Global responses to lockdown have highlighted the potential – and capacity – for technology to support flexible learning both in and out of the classroom; something that, until now, has not always been available to the UK’s SEN pupils.1
The rise of digital learning has the potential to become one of education’s great levellers, promising large-scale access to diverse resources, educators and interactive lessons; classrooms that come to pupils, rather than the opposite; the removal of boundaries and borders to aid connections; plus programmes that can be tailor-made for every child’s specific needs, pacing and styles. Pearson’s recent survey of over 6,800 educators highlighted that digital skills among teachers and students in the UK have soared during the pandemic (81% and 64% respectively). Learn more about our #digitalclassroomsurvey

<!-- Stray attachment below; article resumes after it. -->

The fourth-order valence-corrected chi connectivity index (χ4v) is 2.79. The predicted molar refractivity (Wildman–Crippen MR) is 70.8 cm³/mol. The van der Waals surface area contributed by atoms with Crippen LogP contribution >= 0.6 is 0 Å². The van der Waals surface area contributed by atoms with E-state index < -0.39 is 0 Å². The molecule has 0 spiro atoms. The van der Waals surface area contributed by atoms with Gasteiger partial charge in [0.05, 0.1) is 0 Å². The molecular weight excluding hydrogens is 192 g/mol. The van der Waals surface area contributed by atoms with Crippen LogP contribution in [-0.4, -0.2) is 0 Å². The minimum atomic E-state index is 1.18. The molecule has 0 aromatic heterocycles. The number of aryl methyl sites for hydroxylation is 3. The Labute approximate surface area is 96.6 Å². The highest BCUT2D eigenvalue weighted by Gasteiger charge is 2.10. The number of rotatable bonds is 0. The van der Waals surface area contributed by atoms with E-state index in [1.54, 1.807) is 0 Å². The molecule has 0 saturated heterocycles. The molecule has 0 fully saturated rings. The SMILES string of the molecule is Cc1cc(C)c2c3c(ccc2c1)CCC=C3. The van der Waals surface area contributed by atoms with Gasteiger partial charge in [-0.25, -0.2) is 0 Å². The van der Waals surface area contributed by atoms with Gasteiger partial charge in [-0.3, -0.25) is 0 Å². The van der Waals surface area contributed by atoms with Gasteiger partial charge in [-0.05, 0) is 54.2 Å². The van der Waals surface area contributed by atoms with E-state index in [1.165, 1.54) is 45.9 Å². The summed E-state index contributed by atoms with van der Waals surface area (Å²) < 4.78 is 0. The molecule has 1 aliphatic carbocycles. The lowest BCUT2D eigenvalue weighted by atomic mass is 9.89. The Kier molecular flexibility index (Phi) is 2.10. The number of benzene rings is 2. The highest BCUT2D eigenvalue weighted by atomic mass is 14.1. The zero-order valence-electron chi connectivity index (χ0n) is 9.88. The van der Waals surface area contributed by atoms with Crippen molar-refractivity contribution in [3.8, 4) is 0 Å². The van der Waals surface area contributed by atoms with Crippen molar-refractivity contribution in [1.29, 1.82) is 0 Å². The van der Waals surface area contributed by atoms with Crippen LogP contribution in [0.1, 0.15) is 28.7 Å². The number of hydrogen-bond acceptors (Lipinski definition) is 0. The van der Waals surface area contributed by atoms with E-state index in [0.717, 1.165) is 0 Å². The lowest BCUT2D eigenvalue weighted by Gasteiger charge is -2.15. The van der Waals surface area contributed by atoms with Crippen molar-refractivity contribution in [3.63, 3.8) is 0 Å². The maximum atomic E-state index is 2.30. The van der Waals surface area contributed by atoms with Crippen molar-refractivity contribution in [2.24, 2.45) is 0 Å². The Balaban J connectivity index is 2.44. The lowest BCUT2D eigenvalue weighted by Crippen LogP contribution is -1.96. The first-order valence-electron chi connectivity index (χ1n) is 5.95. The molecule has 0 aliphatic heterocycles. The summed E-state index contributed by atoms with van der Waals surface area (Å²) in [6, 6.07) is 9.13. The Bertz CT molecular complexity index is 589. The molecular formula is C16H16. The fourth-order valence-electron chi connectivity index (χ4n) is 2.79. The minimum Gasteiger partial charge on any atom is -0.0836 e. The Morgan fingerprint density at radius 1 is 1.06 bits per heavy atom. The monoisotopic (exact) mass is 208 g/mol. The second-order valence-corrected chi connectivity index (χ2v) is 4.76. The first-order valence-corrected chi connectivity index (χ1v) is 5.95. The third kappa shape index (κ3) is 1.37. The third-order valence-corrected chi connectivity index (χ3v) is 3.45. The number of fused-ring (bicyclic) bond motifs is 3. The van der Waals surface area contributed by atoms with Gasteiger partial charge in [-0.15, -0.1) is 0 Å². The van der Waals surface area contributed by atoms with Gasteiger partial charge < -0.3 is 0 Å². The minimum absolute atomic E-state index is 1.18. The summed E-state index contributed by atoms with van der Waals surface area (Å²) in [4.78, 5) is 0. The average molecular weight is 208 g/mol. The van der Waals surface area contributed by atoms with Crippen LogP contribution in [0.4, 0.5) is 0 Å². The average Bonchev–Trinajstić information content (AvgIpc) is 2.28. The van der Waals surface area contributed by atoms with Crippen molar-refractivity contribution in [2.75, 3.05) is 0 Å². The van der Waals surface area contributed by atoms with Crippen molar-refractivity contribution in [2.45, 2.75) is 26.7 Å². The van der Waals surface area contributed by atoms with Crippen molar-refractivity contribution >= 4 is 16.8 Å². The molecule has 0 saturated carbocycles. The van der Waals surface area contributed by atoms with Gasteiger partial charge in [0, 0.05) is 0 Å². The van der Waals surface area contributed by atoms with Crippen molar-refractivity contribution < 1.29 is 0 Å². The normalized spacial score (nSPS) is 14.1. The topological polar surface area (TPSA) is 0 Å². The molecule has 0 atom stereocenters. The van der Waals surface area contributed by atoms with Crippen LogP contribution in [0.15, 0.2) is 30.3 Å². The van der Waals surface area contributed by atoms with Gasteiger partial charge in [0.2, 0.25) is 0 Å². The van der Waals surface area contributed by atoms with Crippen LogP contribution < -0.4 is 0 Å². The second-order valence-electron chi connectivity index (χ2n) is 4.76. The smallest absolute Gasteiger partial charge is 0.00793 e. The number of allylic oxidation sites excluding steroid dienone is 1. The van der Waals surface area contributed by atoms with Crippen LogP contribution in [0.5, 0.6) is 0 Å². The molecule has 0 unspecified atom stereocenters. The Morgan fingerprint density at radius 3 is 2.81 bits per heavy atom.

At the same time, the pandemic has ultimately exposed a ‘digital divide’, showing how a whole-community approach is needed to support online learning. This is especially true where supplementary SEN-focused devices, software and support are integral to the learning process – but unavailable to pupils due to broader socio-economic factors.
In this blog, Emma Crampton, Product Content Accessibility Manger at Pearson and Isla Billet, the Intervention Transformation Lead for Pearson’s UK Schools business, reflect on their work with the SEN education community in recent months, lessons we’ve learned and how we can use this awareness to improve accessibility in the long-term for all pupils.
To learn more about how we can support you visit: go.pearson.com/digitallearning